As I write this I’m feeling a bittersweet mix of emotions. I’m also feeling sadness and excitement as I take the next step in my career and depart Lone Rock Point, the place that has been my professional home for the past few years.
Because of my work in this role, I have been presented with an extraordinary opportunity to work at NASA as a product manager while overseeing a portion of the Agency’s web footprint, helping to meet IDEA requirements – because I believe that growth lies in the flinch, I accepted this position.
Making the choice to leave a role at an amazing company was not an easy decision for me, especially when it has become more than just a workplace. This place and this team have been my sanctuary, a nurturing environment where I have grown both personally and professionally over the last 4 years. Every milestone achieved has left an indelible mark on my life, shaping me into the manager, colleague, and leader I am today.
At Lone Rock Point, I’ve been fortunate enough to have the room to grow in many areas. Improving the way I listen to users and connecting their pain points to solutions and helping support a team in building a product to address their needs. That, in turn, has meant significant research, analyzing the results of that research, and challenging myself to provide targeted recommendations in an agile way.
Doing something valuable takes time and time is valuable. My time at Lone Rock Point has taught me the value of landing on the right solution for clients, taking the time to put together a robust and tailored recommendation rather than the rapid-pace-whatever-we-can-do-fast-enough-to-please-the-client approach in typical agency settings. That is a value that I’ll carry with me throughout every other project and program I lead in the future.
As a significant step on the company’s agile journey, I’ve helped the team embrace an agile methodology by adopting the Scaled Agile Framework (SAFe) as we’ve worked with NASA. Applying SAFe to our work, the NASA project team has learned together the framework works within an enterprise project with many moving pieces and conflicting caveats, dependencies, and risks to be tackled for every aspect of the project lifecycle. The results of that have been amazing – including improved communication and collaboration which have set the tone for future client work throughout the company.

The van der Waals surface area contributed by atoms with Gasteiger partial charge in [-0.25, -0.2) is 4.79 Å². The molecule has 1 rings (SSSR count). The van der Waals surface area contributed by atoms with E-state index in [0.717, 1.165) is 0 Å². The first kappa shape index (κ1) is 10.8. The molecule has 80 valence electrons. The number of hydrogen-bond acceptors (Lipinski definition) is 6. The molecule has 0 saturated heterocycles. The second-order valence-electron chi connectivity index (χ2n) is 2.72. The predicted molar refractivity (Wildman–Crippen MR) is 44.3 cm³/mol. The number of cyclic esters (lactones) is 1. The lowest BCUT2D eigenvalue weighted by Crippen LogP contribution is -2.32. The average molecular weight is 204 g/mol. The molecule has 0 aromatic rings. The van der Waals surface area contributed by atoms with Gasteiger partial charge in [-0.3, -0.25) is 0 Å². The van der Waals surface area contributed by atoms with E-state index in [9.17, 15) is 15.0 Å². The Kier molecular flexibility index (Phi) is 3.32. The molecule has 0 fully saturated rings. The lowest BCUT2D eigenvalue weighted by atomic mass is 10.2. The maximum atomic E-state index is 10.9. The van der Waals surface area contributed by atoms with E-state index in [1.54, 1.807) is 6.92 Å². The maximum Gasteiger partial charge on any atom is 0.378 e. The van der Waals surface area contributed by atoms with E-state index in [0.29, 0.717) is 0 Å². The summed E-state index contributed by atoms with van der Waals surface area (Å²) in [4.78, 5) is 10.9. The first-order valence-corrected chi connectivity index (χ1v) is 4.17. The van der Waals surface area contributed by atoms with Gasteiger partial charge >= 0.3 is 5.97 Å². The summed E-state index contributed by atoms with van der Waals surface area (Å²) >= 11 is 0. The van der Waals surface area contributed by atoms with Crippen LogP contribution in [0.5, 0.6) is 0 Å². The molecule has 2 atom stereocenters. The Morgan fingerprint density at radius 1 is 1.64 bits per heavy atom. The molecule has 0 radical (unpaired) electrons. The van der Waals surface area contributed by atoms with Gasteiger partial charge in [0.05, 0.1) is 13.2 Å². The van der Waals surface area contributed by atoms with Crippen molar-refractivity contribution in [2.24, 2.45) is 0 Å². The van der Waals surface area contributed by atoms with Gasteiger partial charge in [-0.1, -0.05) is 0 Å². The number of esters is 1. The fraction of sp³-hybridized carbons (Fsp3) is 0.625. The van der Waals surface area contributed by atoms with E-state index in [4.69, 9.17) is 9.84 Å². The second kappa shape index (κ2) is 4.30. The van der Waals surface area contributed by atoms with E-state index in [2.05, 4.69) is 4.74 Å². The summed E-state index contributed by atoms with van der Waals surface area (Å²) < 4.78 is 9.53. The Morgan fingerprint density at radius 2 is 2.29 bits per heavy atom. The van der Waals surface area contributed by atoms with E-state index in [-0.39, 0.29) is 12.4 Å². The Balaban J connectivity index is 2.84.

It’s common to think a business is about profits, keeping the lights on and finding the next client, but companies are made of people who share the same goals and support one another in achieving those goals.
Lone Rock Point and its people reminded me that a strong team supports each other every step of the way. This is ingrained in the company culture. Each individual on the team is confident in sharing their ideas with each other knowing a shared team brain will make their ideas stronger or better defined for clients they support. The best teams push us all to do that more often, seeking out the brilliance of people around you because you know better is lurking.
Working with our President, J.J., has taught me to think differently about managing my team, making solid recommendations to clients, to respect my time and give it away sparingly. As a manager he’s given me the room to grow into a leadership role and a safe place to come out of my comfort zone.
All these lessons and more I take along with me as I join NASA as product manager for the next phase of our project.
Good culture is in good people and positive intent. I’ve been fortunate to work with whip smart individuals who do their best work. I have every bit of faith that they will continue their best work for existing and future clients as I depart.
A single blog post can’t touch on every single lesson I’ve learned over the years. I couldn’t be more thankful for the opportunities, the work, and most importantly, the people. Thank you, team Lone Rockers, for the invaluable lessons, unwavering support, and the countless opportunities for growth.